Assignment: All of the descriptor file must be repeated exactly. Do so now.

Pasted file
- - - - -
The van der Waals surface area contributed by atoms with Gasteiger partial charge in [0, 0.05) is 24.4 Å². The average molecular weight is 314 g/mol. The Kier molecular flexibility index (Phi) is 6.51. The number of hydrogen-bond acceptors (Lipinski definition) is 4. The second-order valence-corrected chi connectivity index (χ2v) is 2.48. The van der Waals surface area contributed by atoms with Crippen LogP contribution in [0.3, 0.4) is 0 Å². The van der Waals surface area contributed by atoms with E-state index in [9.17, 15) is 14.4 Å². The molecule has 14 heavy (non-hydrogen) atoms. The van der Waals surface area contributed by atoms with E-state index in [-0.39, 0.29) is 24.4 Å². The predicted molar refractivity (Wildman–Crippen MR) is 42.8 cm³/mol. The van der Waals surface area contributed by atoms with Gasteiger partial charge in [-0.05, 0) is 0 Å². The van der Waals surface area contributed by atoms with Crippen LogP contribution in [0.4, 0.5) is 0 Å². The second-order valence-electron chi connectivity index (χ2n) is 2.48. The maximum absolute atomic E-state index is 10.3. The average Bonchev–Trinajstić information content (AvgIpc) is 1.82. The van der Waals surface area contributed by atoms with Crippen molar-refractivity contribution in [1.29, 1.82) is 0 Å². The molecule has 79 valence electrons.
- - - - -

The van der Waals surface area contributed by atoms with Gasteiger partial charge in [0, 0.05) is 24.4 Å². The average molecular weight is 314 g/mol. The Kier molecular flexibility index (Phi) is 6.51. The number of hydrogen-bond acceptors (Lipinski definition) is 4. The second-order valence-corrected chi connectivity index (χ2v) is 2.48. The van der Waals surface area contributed by atoms with Crippen LogP contribution in [0.3, 0.4) is 0 Å². The van der Waals surface area contributed by atoms with E-state index in [9.17, 15) is 14.4 Å². The molecule has 14 heavy (non-hydrogen) atoms. The van der Waals surface area contributed by atoms with E-state index in [-0.39, 0.29) is 24.4 Å². The predicted molar refractivity (Wildman–Crippen MR) is 42.8 cm³/mol. The van der Waals surface area contributed by atoms with Gasteiger partial charge in [-0.05, 0) is 0 Å². The van der Waals surface area contributed by atoms with Crippen LogP contribution in [0.4, 0.5) is 0 Å². The second-order valence-electron chi connectivity index (χ2n) is 2.48. The maximum absolute atomic E-state index is 10.3. The average Bonchev–Trinajstić information content (AvgIpc) is 1.82. The van der Waals surface area contributed by atoms with Crippen molar-refractivity contribution in [1.29, 1.82) is 0 Å². The molecule has 79 valence electrons.